Thursday, May 2, 2013

Geocaching Day in Las Cruces

We  took our time getting up today and then relaxed with our coffee and breakfast.  It's so dusty here with the winds. Our morning showers felt really good.  I think I lost 4 lbs of dust in the shower.

Before we knew it, lunch time arrived and went by in a flash.  We had a quick lunch and then went geocaching in the area.  It was a mixed day with us finding 5 caches and not finding 4 more.  (DNF)  That is a lot of DNFs for us since our find rate is higher than that.

The first find was in a field out in the open and very easy.  Then we found one next to the mighty Rio Grande river which looked like a beach without any water.  The next on the list was at a statue in downtown Las Cruces.  We stood out like a sore thumb looking for the cache, but nobody paid any attention to us.  The cache was tiny and well hidden but eagle eye Gerry spotted it.


Right across the street from the statue cache was the Dona Ana County Courthouse and it is a very impressive building.  Built in the southwest style, it fit in with all the other buildings in the area.




 
The next cache was right next to the road and people really noticed us there since it was right in the open.  This cache was in one of the pipes next to the electric box.  Gerry checked the pipe cover on one, but couldn't remove the other one.  I came to her rescue.  We had to use a rock to pry off the top of the pipe and there it was.


A drive through Old Mesilla was the next stop on our tour of Las Cruces.  It is a very old town and has narrow streets and homes that are over 200 years old.  There is a lot of history in this old town.

THE GADSDEN PURCHASE

In 1846, President Polk declared war on Mexico and sent troops to New Mexico and California under General Kearny. This began the military era in New Mexico, which lasted for about 50 years. At this time, Mexican troops were garrisoned in Mesilla. By 1848 the war had ended and most of the state had been ceded to the United States by the Treaty of Guadalupe Hidalgo. 


the Gadsden Purchase


According to the treaty, the boundary between the United States and Mexico was to extend from the Gulf of Mexico and follow the Rio Grande to a point eight miles north of El Paso and then continue west to the first branch of the Gila River. The boundary was established from a map drawn by J. Disturnell of New York. When the United States sent men to survey the boundary, they found that the Disturnell map was in error. El Paso was actually located 40 miles north of its position on the map and the Rio Grande was actually 130 miles to the west. A settlement was made between the two countries known as the Gadsden Purchase, but diplomatic tension followed.  In 1853, the United States negotiated with Mexico to resolve the boundary dispute which resulted at the termination of the Mexican War and to purchase the land in question. This was known as the Gadsden Purchase. The treaty was consummated by the raising of the United States flag in the Mesilla Plaza by Fort Fillmore troops. With the protection afforded by the forts in the Southwest, north-south and east-west traffic along the trails increased and Mesilla found itself in an optimum location for economic growth. It became an important stop on two stagecoach, mail and trade routes-- the El Camino Real, which reached from Chihuahua to Santa Fe and the Butterfield stage route, which extended from San Antonio to San Diego. The Butterfield Stage Stop was located east of the Mesilla Plaza, between Calle de Guadalupe and Calle de Principal.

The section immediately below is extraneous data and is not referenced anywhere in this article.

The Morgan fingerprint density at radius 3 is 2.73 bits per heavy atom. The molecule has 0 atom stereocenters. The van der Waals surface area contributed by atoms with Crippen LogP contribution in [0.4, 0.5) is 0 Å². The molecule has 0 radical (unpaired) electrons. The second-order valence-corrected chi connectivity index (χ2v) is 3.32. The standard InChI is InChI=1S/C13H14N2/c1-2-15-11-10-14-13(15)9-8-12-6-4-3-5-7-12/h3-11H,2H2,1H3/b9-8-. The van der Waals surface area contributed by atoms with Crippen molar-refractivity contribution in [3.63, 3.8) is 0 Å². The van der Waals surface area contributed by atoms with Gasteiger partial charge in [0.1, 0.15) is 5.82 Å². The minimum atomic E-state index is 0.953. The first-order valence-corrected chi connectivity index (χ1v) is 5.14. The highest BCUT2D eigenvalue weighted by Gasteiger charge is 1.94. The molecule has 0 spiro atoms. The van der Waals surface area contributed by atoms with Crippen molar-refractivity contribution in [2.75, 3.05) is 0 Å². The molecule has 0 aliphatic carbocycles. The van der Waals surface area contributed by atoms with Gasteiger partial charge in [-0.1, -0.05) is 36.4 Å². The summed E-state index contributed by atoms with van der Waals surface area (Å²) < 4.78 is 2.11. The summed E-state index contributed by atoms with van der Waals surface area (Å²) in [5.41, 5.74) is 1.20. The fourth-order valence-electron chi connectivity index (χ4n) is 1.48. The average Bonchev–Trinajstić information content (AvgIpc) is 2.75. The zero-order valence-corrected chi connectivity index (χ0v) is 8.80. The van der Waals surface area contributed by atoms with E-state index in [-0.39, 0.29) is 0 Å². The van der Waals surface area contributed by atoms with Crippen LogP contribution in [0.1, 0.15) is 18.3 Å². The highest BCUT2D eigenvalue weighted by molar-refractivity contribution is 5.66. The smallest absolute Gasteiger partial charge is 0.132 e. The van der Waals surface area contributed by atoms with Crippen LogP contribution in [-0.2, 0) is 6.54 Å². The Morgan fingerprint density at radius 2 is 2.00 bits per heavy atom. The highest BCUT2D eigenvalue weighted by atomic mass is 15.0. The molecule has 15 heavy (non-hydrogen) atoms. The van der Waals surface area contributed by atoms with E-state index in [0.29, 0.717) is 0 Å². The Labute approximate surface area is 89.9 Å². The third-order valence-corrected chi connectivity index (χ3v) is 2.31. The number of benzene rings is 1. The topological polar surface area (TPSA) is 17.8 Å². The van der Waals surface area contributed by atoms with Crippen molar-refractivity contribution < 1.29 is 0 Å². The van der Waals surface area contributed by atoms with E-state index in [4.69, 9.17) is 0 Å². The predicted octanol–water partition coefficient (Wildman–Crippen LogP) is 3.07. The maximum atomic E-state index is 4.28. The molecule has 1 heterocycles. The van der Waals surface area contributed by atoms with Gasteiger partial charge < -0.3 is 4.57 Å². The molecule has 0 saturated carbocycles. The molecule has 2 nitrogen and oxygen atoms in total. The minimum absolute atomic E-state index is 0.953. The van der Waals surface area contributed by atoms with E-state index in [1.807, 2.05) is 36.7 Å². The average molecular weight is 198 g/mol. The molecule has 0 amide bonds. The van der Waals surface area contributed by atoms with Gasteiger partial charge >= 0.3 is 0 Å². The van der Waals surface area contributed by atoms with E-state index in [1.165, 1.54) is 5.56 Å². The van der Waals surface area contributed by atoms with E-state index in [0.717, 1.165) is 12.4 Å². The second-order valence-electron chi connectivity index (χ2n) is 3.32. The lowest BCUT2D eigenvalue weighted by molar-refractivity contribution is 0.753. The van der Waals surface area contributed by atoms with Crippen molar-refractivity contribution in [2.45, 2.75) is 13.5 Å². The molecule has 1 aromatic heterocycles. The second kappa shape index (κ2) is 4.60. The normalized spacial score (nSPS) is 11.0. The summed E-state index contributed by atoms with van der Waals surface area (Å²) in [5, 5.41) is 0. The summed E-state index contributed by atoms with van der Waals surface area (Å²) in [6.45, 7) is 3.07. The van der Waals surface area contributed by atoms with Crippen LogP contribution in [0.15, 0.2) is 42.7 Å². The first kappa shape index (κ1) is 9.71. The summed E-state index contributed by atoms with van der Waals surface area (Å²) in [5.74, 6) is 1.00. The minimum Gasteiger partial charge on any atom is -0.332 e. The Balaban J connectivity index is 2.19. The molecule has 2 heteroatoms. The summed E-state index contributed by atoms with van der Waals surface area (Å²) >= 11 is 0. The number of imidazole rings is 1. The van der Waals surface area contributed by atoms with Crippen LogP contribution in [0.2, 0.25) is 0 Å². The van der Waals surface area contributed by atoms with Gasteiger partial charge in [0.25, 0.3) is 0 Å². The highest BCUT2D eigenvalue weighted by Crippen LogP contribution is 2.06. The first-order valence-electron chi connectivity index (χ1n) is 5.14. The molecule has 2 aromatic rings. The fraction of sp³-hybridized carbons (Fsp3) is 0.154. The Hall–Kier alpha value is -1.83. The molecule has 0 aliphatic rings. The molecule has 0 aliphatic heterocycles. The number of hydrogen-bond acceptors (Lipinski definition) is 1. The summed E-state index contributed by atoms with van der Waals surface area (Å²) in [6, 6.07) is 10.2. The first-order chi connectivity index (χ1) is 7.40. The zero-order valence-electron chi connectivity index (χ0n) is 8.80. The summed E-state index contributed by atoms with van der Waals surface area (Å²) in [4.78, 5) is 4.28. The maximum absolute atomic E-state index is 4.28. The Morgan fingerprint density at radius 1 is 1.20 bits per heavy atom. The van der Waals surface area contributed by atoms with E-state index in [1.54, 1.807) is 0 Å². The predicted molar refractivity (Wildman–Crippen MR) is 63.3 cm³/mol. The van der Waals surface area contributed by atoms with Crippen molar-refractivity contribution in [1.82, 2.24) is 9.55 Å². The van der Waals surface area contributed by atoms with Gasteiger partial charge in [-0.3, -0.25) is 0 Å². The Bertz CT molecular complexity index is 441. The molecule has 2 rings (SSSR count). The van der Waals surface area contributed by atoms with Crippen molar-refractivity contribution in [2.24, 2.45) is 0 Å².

We stopped at a nice restaurant nearby and had an enjoyable dinner and then returned to the motorhome to rest as result of our busy day.  We also watched one of our favorite tv programs, "Person of Interest".  It is getting complicated and still keeping our interest.

 

That was it for us, what about you?

2 comments:

  1. We have never done any geocaching. We've talked about it, but have just never gone any further. Love Person of Interest but last night really made me scratch my head a few times.

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  2. I agree with Person of Interest. It was the most confusing of the series. Too many twists. I hope they straighten some of the twists out or I am outta there.

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